Chemicals in Mac and Cheese

The coalition sent 30 U.S. purchased, unopened mac and cheese packages to an independent lab. Nine of those included products from the market leader in packaged mac and cheese. The report did not name all of the brands in the study, but focused on this particular cheese product because researchers recently identified diary as the No. 1 food source of phthalates.

Here are the major takeaways of the chemicals-in-mac-and-cheese testing:

  • These packaged mac and cheese products are laden with phthalates.
  • Lab testing confirmed 10 different phthalates in the samples.
  • One single product even tested positive for six different phthalates.
  • 89 percent of the market-leading products tested contained phthalates.
  • Phthalates levels were about four times higher in macaroni and cheese powder compared to cheese in other forms, like natural cheese in block form.
  • All 10 cheese powders contained toxic DEHP, one of the most harmful phthalates that’s banned in countries around the world.
  • DEHP accounted for nearly 60 percent of all phthalates found in the cheese product items that were tested. (2)

The eye-opening report highlights the need for food manufacturers to test products for phthalate contamination — and figure out how to get it out of the food system.

Phthalates are ubiquitous in the dairy products we use. They can migrate into food at several points between the field and your plate, including during processing, packaging and prep. Think about dairy in general. There are lots of plastic tubes used to harvest the cow’s milk. Phthalate contamination in food can come from:

  • Inks on packaging
  • Tubing & hoses
  • Plastics & gloves
  • Adhesives, seals & gaskets
  • Coatings

Dangers of Chemicals in Mac and Cheese

Phthalates do the most damage when pregnant women and young children are exposed in certain amounts during critical windows of development. And it doesn’t take a lot. Our delicate hormones operate in the parts per billion range, and many exposures are powerful enough to interfere with that.

For most Americans, the diet is the single biggest source of phthalates. Researchers looked at cheese because one review study identified dairy as the largest source of food-based phthalate exposure. (3)

This is significant, since U.S. scientists estimate 725,000 American women of childbearing age could be exposed to phthalates at levels that could disrupt healthy development of their babies. (4) According to Charlotte Brody, RN, National Director of Healthy Babies Bright Futures:

Studies repeatedly show that these endocrine-disruptors may harm developing brains. Scientists say there are no known safe levels of phthalates for vulnerable populations, such as pregnant women and young children.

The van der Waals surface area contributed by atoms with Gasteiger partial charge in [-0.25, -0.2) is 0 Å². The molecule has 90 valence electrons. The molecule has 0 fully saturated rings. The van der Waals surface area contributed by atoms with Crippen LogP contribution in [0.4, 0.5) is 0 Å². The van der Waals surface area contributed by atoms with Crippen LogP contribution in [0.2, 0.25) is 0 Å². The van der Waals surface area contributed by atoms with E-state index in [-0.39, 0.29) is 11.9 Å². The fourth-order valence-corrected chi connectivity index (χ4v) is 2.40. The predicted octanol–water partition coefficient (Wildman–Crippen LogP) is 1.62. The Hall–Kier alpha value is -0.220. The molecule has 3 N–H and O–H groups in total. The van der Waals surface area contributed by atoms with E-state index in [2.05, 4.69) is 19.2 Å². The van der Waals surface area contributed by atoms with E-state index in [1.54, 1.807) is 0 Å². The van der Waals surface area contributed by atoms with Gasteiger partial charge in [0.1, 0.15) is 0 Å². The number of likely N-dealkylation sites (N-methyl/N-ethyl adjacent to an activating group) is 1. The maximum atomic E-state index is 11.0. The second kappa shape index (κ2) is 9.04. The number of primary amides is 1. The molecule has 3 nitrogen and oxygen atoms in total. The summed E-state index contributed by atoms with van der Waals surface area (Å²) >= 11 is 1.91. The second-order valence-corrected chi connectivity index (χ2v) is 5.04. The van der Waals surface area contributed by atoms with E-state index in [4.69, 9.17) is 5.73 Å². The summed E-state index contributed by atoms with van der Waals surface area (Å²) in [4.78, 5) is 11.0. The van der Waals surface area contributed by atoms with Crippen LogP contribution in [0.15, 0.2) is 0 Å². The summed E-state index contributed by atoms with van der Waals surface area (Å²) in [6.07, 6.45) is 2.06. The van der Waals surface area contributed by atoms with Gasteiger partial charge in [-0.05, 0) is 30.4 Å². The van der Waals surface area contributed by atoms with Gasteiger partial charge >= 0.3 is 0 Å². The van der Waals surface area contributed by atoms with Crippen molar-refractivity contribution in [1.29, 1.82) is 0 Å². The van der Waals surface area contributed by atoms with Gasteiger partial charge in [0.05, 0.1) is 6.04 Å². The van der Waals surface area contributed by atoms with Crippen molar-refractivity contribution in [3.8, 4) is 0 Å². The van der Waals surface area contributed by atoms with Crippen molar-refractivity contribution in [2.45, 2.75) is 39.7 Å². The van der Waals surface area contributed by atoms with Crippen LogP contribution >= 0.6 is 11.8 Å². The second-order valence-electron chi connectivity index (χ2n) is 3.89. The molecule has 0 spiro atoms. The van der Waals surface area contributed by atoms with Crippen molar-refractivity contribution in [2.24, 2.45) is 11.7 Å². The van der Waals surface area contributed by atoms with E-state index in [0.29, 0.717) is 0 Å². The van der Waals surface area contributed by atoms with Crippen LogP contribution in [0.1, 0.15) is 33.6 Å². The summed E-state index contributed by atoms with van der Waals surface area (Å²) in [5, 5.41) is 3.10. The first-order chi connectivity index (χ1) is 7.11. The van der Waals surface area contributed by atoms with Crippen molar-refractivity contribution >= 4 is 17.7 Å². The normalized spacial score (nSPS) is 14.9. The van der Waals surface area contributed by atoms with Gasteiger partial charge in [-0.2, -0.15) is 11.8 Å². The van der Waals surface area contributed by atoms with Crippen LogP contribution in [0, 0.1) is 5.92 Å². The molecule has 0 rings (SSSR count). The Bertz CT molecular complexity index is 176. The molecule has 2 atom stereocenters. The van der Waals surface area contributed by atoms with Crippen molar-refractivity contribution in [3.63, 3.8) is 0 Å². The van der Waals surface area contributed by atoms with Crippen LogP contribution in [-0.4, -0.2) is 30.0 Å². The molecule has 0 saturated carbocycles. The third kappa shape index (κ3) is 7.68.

Here are some of the health risks associated with phthalate exposure:

  • Abnormal thyroid function
  • Developmental problems
  • Testicular cancer
  • Abnormal sperm function
  • Infertility
  • Unhealthy sex hormone function
  • Abnormal infant sex hormones
  • Endometriosis (5)
  • Heart disease & diabetes (6)

Phthalates were banned from children’s teething rings a decade ago, yet the FDA still allowed the contamination to take place in food. That’s despite a petition from environmental and food safety groups urging FDA to get phthalates out of  food processing and packaging.

These chemicals are still legal in food even though scientists show their testosterone-blocking properties. This actually impacts the male fetus’ reproductive organ development, which can lead to cascading effects for decades into his life. A doctor interviewed by the New York Times says these hormonal changes can lead to “changes in the area of the brain that are important for sex differences between men and women.” (7)

The Coalition for Safer Food Processing & Packaging says the market leader agreed to review the test results.

How to Avoid Chemicals in Mac and Cheese & Beyond

Phthalates are detected in the urine of most Americans, so until meaningful changes are made in food manufacturing, it’s going to be impossible to avoid all exposures. But there are major things you can do to drastically lower your exposure to not just chemicals in mac and cheese, but phthalates lurking elsewhere, too.

Avoid these things to reduce exposure:

  • Avoid processed foods as much as possible. If you’re craving comfort food, try my cauliflower mac and cheese recipe to avoid those shady powdered cheese mixes.
  • Eat a more organic, plant-based diet. Phthalates levels are higher in animal-derived foods products. (8)
  • Avoid artificial fragrances. Choose unscented instead or use appropriate organic, therapeutic-grade pure essential oils
  • Avoid air freshener sprays, plug-ins and melts.
  • Stop burning scented candles. Choose beeswax instead.
  • Avoid storing or heating your foods and drinks in plastic. Use glass or food-grade stainless steel instead.
  • Beware of the dangers of fracking. Phthalate contamination is documented through fracking wastewater spills